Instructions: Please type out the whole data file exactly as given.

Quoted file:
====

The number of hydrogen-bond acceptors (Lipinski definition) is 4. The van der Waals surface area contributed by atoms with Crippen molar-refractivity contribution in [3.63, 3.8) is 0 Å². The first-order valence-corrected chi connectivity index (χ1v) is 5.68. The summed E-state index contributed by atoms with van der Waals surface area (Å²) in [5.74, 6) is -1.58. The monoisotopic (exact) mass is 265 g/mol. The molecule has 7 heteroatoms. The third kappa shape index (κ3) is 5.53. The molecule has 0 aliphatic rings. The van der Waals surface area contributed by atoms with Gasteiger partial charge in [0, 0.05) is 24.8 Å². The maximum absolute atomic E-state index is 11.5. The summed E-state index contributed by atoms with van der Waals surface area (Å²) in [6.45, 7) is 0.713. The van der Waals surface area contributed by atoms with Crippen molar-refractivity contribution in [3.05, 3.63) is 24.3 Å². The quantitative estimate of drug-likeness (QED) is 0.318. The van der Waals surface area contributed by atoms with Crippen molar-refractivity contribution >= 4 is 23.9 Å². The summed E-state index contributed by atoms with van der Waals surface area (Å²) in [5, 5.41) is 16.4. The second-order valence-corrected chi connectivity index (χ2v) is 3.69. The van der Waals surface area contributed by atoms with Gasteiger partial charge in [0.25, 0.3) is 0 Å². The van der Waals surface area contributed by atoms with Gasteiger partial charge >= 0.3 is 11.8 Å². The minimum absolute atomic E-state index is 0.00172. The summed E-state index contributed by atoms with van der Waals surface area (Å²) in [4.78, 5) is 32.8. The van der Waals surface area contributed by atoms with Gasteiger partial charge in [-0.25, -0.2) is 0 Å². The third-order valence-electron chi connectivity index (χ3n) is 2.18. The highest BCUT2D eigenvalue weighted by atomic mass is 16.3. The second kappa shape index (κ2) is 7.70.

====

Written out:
The number of hydrogen-bond acceptors (Lipinski definition) is 4. The van der Waals surface area contributed by atoms with Crippen molar-refractivity contribution in [3.63, 3.8) is 0 Å². The first-order valence-corrected chi connectivity index (χ1v) is 5.68. The summed E-state index contributed by atoms with van der Waals surface area (Å²) in [5.74, 6) is -1.58. The monoisotopic (exact) mass is 265 g/mol. The molecule has 7 heteroatoms. The third kappa shape index (κ3) is 5.53. The molecule has 0 aliphatic rings. The van der Waals surface area contributed by atoms with Gasteiger partial charge in [0, 0.05) is 24.8 Å². The maximum absolute atomic E-state index is 11.5. The summed E-state index contributed by atoms with van der Waals surface area (Å²) in [6.45, 7) is 0.713. The van der Waals surface area contributed by atoms with Crippen molar-refractivity contribution in [3.05, 3.63) is 24.3 Å². The quantitative estimate of drug-likeness (QED) is 0.318. The van der Waals surface area contributed by atoms with Crippen molar-refractivity contribution >= 4 is 23.9 Å². The summed E-state index contributed by atoms with van der Waals surface area (Å²) in [5, 5.41) is 16.4. The second-order valence-corrected chi connectivity index (χ2v) is 3.69. The van der Waals surface area contributed by atoms with Gasteiger partial charge in [0.25, 0.3) is 0 Å². The van der Waals surface area contributed by atoms with Gasteiger partial charge >= 0.3 is 11.8 Å². The minimum absolute atomic E-state index is 0.00172. The summed E-state index contributed by atoms with van der Waals surface area (Å²) in [4.78, 5) is 32.8. The van der Waals surface area contributed by atoms with Gasteiger partial charge in [-0.25, -0.2) is 0 Å². The third-order valence-electron chi connectivity index (χ3n) is 2.18. The highest BCUT2D eigenvalue weighted by atomic mass is 16.3. The second kappa shape index (κ2) is 7.70.